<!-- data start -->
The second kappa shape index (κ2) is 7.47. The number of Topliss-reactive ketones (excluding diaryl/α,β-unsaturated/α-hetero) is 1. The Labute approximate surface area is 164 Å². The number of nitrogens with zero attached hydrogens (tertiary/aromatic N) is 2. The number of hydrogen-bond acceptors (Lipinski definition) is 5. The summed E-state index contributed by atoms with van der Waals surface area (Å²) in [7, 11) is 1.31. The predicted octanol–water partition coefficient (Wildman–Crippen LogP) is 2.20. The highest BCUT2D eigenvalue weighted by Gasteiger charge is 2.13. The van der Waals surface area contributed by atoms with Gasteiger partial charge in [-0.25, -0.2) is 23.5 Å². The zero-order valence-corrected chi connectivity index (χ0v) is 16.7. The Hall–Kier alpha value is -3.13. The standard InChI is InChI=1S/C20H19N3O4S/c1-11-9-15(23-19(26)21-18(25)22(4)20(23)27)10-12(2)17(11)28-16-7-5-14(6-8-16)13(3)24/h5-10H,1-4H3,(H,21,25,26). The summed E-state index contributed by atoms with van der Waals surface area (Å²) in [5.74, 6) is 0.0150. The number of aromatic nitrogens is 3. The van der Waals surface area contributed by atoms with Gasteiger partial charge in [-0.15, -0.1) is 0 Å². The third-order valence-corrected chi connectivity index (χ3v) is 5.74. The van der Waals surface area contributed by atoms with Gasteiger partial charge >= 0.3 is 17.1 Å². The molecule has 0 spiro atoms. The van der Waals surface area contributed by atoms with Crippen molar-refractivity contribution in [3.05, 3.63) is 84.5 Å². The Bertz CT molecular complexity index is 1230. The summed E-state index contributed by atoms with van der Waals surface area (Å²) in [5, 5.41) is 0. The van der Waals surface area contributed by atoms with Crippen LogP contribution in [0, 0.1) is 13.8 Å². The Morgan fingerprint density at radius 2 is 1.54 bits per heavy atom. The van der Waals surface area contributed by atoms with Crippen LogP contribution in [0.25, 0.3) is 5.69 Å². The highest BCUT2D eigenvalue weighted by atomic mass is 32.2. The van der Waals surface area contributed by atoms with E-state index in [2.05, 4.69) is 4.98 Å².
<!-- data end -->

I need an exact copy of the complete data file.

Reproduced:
The second kappa shape index (κ2) is 7.47. The number of Topliss-reactive ketones (excluding diaryl/α,β-unsaturated/α-hetero) is 1. The Labute approximate surface area is 164 Å². The number of nitrogens with zero attached hydrogens (tertiary/aromatic N) is 2. The number of hydrogen-bond acceptors (Lipinski definition) is 5. The summed E-state index contributed by atoms with van der Waals surface area (Å²) in [7, 11) is 1.31. The predicted octanol–water partition coefficient (Wildman–Crippen LogP) is 2.20. The highest BCUT2D eigenvalue weighted by Gasteiger charge is 2.13. The van der Waals surface area contributed by atoms with Gasteiger partial charge in [-0.25, -0.2) is 23.5 Å². The zero-order valence-corrected chi connectivity index (χ0v) is 16.7. The Hall–Kier alpha value is -3.13. The standard InChI is InChI=1S/C20H19N3O4S/c1-11-9-15(23-19(26)21-18(25)22(4)20(23)27)10-12(2)17(11)28-16-7-5-14(6-8-16)13(3)24/h5-10H,1-4H3,(H,21,25,26). The summed E-state index contributed by atoms with van der Waals surface area (Å²) in [5.74, 6) is 0.0150. The number of aromatic nitrogens is 3. The van der Waals surface area contributed by atoms with Gasteiger partial charge in [-0.15, -0.1) is 0 Å². The third-order valence-corrected chi connectivity index (χ3v) is 5.74. The van der Waals surface area contributed by atoms with Gasteiger partial charge >= 0.3 is 17.1 Å². The molecule has 0 spiro atoms. The van der Waals surface area contributed by atoms with Crippen molar-refractivity contribution in [3.05, 3.63) is 84.5 Å². The Bertz CT molecular complexity index is 1230. The summed E-state index contributed by atoms with van der Waals surface area (Å²) in [5, 5.41) is 0. The van der Waals surface area contributed by atoms with Crippen LogP contribution in [0, 0.1) is 13.8 Å². The Morgan fingerprint density at radius 2 is 1.54 bits per heavy atom. The van der Waals surface area contributed by atoms with Crippen LogP contribution in [0.25, 0.3) is 5.69 Å². The highest BCUT2D eigenvalue weighted by atomic mass is 32.2. The van der Waals surface area contributed by atoms with E-state index in [2.05, 4.69) is 4.98 Å².